Association of Eastern States of South Asia (Part II)

Ikram Sehgal and Dr Bettina Robotika

Shipping and maritime travel around the Bay of Bengal has a long history. While the Portuguese had first conquered parts of the western coast of the subcontinent in 1498, the capture of Melaka in 1511 essentially started Portuguese activity on the east of the Cape of Comorin. Clearly, Bengal was the initiative of Portuguese privateers for numerous reasons: (1) to escape judicial action for crimes committed; (2) to evade religious persecution spearheaded by the growing power of the Inquisition and (3) simply to make more money than that offered by the unreliably paid salary of the state. However, their prime reason was the increasing commercial vitality of the region during that period, particularly with the growing importance of intra-Asian trade.

The Portuguese in the region came to be centred, not only around Hooghly (now Kolkata Port) and Chittagong but also the smaller deltaic ports of Bakla, Sripur, Loricul, Dianga and Sandwip. These served as operational bases. They reached Chittagong, the most important port of Bengal, in the early 16th century. By 1535, they had acquired the right to establish a customs house there.

By the early 17th century, the Portuguese in the south-eastern delta had two kinds of settlements. The larger and the relatively long-lasting ones, like Chittagong, Dianga, Chandecan, Sripur, Sandwip and Syriam, and then the seasonal and functional settlements, like Chargin and Anga. In 1632, the Portuguese rule of Hugly came to an end after the sacking of the port by Shah Jahan’s forces. The Dutch, and then the English, began exerting their influence over the region from the early 18th century.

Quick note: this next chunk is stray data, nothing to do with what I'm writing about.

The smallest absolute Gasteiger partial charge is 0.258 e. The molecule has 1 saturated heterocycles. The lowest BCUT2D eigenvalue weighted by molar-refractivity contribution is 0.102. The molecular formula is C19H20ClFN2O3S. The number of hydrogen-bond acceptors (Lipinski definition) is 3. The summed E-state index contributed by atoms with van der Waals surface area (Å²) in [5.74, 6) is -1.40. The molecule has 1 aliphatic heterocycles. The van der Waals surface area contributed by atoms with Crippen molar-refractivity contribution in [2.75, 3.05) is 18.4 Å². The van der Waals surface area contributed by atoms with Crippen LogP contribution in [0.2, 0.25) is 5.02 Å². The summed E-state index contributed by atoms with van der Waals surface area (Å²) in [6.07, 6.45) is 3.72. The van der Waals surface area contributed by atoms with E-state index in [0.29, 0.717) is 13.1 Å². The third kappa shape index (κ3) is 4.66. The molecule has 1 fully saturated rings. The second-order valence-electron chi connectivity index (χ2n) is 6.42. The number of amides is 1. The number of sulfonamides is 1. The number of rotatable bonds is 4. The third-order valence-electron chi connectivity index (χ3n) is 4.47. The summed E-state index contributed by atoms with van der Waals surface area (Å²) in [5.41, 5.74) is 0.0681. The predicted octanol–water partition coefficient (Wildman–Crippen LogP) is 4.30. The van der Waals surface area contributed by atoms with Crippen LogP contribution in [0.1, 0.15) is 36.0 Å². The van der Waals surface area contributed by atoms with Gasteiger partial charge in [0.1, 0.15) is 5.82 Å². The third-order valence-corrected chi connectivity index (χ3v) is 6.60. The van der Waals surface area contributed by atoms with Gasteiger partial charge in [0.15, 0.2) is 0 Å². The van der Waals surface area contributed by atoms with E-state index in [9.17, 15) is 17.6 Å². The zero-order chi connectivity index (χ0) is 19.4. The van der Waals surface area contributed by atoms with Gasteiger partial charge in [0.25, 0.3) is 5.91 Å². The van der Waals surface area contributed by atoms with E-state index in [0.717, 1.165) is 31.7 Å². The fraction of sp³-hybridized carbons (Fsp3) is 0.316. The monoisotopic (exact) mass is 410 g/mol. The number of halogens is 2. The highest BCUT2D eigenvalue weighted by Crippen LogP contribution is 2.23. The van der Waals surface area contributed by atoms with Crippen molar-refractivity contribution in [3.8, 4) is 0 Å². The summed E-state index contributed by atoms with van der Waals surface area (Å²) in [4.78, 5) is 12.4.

The second “business” of the Portuguese (and the Dutch and English after them) was piracy. The south-eastern delta region of early modern Bengal became home to a significant population of Portuguese privateers, adventurers and renegades, who were seeking opportunities outside the control of the Portuguese state. Though they wreaked havoc on coastal Bengal through slave raids, these privateers significantly contributed to the economic and political life of the region, and, even if, for short periods, individual Portuguese men commanded territorial units and significant power in the region. The region was ideal for pirates—rich and busy trade routes inadequately protected by strong states and navies, a maze of islands crisscrossed by narrow straits that created commercial bottlenecks, and coasts lined with dense mangrove swamps that provided safe havens for outlaws. The heyday of piracy occurred between 1750 and 1860.

Despots understood that foreign slaves were preferable to an enslaved indigenous population if the economics was attractive enough.

Various factors led to the rise of the slave raids in Bengal. Despots understood that foreign slaves were preferable to an enslaved indigenous population if the economics was attractive enough. Moreover, semi-skilled/skilled slaves were also required in the newly acquired uncivilised lands. The budding Dutch Empire’s spice plantations and mines demanded countless slaves. The Aceh Sultanate of Sumatra also required many slaves to expand its plantations and toil in its tin mines. With her millions of civilised citizens, Bengal could meet such growing demand. Indian slaves were also prized for skills in crafts and textiles and were dispatched even to new African colonies.